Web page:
coming soon: the ideal dc art show
Answer: I'm working on a show that will open at Flashpoint Gallery on June 25.
The show is called BY REQUEST. It's my first big art venture since 2007's Washington Body School project, which was created in collaboration with Jan--I mean, Meg Mitchell.
You may be wondering: When does Jeffry have time to go into the studio and make things? Well, I don't. Luckily, at this point, I don't have to: My art practice is all about satire, performance, positioning--and roping other artists, collectors, critics, and administrators into my delusions.
Below is my original show proposal for Flashpoint's 2009-2010 season. The project has actually morphed quite a bit since this proposal was written: Pieces are not limited to painting, and instead can be in any medium whatsoever. I didn't sample any students or professors. The actual poll questions aren't nearly as explicit as the sample ones provided. I decided creating ideal environments was a whole 'nother project, to be completed at a whole 'nother time. Other artists made all of the pieces--but I'm "in" every work.
I'll tell you more of the details going forward...in the meantime, you can see the text that set everything into motion here:
BY REQUEST will employ quasi-scientific methods to construct an exhibition exactly as good as the regional art scene it serves. Guaranteed sales and critical interest will be built into the exhibition prior to any physical work being commenced in the studio environment, and the interests and tastes of my peer group, potential patrons, and fellow exhibition organizers will be effectively and accurately expressed in a group of dynamic, dissimilar pieces and their attendant displays of data—recorded audio, video, and polling figures.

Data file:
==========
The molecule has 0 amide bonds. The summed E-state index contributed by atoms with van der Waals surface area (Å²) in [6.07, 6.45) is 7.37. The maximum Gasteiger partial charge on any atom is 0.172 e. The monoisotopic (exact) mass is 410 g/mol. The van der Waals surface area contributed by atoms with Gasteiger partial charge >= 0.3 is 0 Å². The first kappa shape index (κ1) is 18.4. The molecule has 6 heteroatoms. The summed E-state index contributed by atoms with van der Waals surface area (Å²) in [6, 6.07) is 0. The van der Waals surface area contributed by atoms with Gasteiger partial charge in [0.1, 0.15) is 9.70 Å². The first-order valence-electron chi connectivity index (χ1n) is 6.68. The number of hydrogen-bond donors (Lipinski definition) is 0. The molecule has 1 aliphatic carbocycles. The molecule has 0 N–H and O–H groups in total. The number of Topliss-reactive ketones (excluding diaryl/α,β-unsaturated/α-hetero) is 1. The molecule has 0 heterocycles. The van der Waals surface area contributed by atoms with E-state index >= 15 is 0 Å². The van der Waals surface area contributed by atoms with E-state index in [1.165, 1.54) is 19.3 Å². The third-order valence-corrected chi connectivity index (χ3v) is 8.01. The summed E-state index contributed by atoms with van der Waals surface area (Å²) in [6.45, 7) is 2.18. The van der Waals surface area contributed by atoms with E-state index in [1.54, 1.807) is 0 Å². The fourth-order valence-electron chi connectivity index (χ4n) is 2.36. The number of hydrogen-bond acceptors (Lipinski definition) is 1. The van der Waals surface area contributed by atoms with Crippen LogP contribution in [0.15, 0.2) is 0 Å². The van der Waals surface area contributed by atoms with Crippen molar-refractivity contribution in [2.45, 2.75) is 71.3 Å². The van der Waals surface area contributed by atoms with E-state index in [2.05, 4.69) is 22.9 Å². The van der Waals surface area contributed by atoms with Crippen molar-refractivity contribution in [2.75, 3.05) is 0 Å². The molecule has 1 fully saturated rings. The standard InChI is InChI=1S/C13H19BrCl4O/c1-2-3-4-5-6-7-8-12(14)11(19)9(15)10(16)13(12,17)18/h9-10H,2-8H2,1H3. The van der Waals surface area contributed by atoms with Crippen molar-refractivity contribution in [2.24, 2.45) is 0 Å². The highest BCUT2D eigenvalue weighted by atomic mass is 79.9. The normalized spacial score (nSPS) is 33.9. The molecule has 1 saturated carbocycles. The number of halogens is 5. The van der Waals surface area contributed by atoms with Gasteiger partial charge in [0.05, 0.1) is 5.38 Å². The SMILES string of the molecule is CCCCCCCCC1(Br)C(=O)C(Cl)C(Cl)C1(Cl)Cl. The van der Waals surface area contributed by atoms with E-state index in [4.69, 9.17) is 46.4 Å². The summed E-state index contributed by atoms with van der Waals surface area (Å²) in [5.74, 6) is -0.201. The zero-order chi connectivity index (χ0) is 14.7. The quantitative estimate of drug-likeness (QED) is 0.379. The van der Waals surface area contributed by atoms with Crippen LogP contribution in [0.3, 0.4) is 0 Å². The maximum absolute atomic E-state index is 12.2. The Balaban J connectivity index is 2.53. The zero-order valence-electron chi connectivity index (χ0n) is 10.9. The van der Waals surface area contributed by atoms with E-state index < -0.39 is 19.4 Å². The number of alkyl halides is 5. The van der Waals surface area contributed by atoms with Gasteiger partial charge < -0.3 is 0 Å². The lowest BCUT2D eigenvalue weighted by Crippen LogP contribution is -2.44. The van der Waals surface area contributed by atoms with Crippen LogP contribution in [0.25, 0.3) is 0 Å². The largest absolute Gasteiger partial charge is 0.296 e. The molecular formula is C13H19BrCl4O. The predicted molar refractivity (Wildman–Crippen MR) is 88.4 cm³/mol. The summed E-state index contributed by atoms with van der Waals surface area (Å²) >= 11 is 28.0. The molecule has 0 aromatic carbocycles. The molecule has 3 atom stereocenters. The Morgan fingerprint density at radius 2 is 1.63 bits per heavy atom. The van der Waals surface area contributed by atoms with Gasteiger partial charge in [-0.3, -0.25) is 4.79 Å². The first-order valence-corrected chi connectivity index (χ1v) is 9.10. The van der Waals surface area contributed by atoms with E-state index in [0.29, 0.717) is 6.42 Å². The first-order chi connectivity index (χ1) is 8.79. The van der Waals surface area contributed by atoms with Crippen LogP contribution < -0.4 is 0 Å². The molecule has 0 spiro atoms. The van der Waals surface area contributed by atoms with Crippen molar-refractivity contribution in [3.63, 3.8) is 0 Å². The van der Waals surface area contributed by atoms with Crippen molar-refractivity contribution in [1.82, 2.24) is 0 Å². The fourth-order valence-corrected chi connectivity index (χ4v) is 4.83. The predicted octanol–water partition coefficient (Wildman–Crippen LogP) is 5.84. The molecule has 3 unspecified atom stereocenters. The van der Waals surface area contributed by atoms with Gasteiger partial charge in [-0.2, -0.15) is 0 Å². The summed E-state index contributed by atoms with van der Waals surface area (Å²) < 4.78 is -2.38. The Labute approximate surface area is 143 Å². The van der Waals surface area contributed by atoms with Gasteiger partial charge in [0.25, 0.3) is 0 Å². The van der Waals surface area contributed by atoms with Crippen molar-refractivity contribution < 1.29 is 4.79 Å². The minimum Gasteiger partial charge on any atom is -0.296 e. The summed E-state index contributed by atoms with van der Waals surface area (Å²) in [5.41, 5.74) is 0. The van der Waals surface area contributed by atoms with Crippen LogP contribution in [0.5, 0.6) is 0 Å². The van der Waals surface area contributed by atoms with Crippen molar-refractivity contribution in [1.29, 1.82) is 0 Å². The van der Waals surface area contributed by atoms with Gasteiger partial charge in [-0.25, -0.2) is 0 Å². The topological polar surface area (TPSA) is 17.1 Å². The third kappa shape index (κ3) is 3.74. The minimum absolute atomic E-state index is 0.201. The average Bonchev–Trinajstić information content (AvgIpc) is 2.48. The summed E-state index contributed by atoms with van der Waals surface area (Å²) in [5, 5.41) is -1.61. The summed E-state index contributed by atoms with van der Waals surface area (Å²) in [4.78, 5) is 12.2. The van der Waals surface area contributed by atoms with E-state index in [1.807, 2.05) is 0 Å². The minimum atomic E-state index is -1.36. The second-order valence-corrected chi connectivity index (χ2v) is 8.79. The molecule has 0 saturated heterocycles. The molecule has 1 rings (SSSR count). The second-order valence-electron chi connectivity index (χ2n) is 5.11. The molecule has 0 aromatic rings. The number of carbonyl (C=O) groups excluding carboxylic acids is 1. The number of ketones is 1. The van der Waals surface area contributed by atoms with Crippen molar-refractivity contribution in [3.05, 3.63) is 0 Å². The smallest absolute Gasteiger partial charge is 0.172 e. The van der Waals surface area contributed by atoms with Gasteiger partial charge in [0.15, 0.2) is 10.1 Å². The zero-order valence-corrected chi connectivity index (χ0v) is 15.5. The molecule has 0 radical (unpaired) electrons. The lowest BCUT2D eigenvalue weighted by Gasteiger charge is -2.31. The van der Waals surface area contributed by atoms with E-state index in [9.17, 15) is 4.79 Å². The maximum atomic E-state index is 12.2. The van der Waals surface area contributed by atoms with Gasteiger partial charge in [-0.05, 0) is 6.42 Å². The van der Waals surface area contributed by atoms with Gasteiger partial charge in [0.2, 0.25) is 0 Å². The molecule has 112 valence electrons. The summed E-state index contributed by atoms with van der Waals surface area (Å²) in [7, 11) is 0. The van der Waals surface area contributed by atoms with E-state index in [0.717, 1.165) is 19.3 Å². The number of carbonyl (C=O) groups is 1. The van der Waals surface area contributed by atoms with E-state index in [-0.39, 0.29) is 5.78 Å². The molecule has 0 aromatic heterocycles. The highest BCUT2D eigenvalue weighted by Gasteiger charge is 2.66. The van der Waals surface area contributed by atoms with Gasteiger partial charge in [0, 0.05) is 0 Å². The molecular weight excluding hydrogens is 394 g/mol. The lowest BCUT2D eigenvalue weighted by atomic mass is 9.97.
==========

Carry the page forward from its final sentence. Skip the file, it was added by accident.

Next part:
This project superficially resembles the 1994 – 1997 People’s Choice project by Komar and Melamid—in which the two artists used polling companies to determine archetypal most desirable and least desirable paintings for various countries. But whereas People’s Choice attempted to reveal something about national character, BY REQUEST simply aims for total transparency within the field of cultural production—collecting and evaluating the opinions of professionals in an attempt to thoroughly explain why D.C. gallery culture looks the way it currently does. Ultimately, if contemporary art is primarily relational/dialogic/dependent on the generation of consensus through discourse, then surely there must be a way to visually represent this fact.
First, a survey will be sent to key critics, gallerists, collectors, and artists in the D.C. region. (Students and professors from key area art studio and history programs will also be polled, and represented collectively.) Admittedly, I know most of these people (as do you—hello, panelist!), and this fact will undoubtedly provide both opportunities for access and difficulties in obtaining objective results.
Each person will be asked to fill out this survey. The answers participants provide will build an exhaustively detailed profile of said participant’s requested ideal painting.